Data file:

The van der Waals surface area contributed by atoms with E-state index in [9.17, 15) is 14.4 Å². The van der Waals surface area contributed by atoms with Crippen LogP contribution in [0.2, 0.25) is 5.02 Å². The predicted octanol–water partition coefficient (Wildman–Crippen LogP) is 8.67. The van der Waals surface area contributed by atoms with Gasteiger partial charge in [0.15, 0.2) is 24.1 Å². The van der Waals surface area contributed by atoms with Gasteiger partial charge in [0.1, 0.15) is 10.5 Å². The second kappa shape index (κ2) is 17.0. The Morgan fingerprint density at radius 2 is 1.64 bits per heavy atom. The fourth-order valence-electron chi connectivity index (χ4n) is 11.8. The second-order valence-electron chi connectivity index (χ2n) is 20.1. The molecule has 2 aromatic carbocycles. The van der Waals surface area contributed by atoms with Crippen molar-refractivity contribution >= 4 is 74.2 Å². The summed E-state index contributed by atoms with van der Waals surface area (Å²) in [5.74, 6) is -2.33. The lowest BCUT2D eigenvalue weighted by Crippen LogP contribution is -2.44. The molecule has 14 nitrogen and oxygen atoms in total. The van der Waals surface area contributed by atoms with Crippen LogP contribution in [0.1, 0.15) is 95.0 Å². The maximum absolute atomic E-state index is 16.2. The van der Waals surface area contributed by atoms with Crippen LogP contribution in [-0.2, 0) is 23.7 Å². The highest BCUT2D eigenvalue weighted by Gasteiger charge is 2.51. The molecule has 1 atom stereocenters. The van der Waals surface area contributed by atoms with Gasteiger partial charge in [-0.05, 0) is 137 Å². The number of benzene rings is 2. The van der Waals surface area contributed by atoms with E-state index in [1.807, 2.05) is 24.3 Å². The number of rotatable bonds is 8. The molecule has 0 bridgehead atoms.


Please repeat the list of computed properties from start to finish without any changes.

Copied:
The van der Waals surface area contributed by atoms with E-state index in [9.17, 15) is 14.4 Å². The van der Waals surface area contributed by atoms with Crippen LogP contribution in [0.2, 0.25) is 5.02 Å². The predicted octanol–water partition coefficient (Wildman–Crippen LogP) is 8.67. The van der Waals surface area contributed by atoms with Gasteiger partial charge in [0.15, 0.2) is 24.1 Å². The van der Waals surface area contributed by atoms with Gasteiger partial charge in [0.1, 0.15) is 10.5 Å². The second kappa shape index (κ2) is 17.0. The Morgan fingerprint density at radius 2 is 1.64 bits per heavy atom. The fourth-order valence-electron chi connectivity index (χ4n) is 11.8. The second-order valence-electron chi connectivity index (χ2n) is 20.1. The molecule has 2 aromatic carbocycles. The van der Waals surface area contributed by atoms with Crippen molar-refractivity contribution >= 4 is 74.2 Å². The summed E-state index contributed by atoms with van der Waals surface area (Å²) in [5.74, 6) is -2.33. The lowest BCUT2D eigenvalue weighted by Crippen LogP contribution is -2.44. The molecule has 14 nitrogen and oxygen atoms in total. The van der Waals surface area contributed by atoms with Crippen LogP contribution in [0.1, 0.15) is 95.0 Å². The maximum absolute atomic E-state index is 16.2. The van der Waals surface area contributed by atoms with Crippen LogP contribution in [-0.2, 0) is 23.7 Å². The highest BCUT2D eigenvalue weighted by Gasteiger charge is 2.51. The molecule has 1 atom stereocenters. The van der Waals surface area contributed by atoms with Gasteiger partial charge in [-0.05, 0) is 137 Å². The number of benzene rings is 2. The van der Waals surface area contributed by atoms with E-state index in [1.807, 2.05) is 24.3 Å². The number of rotatable bonds is 8. The molecule has 0 bridgehead atoms.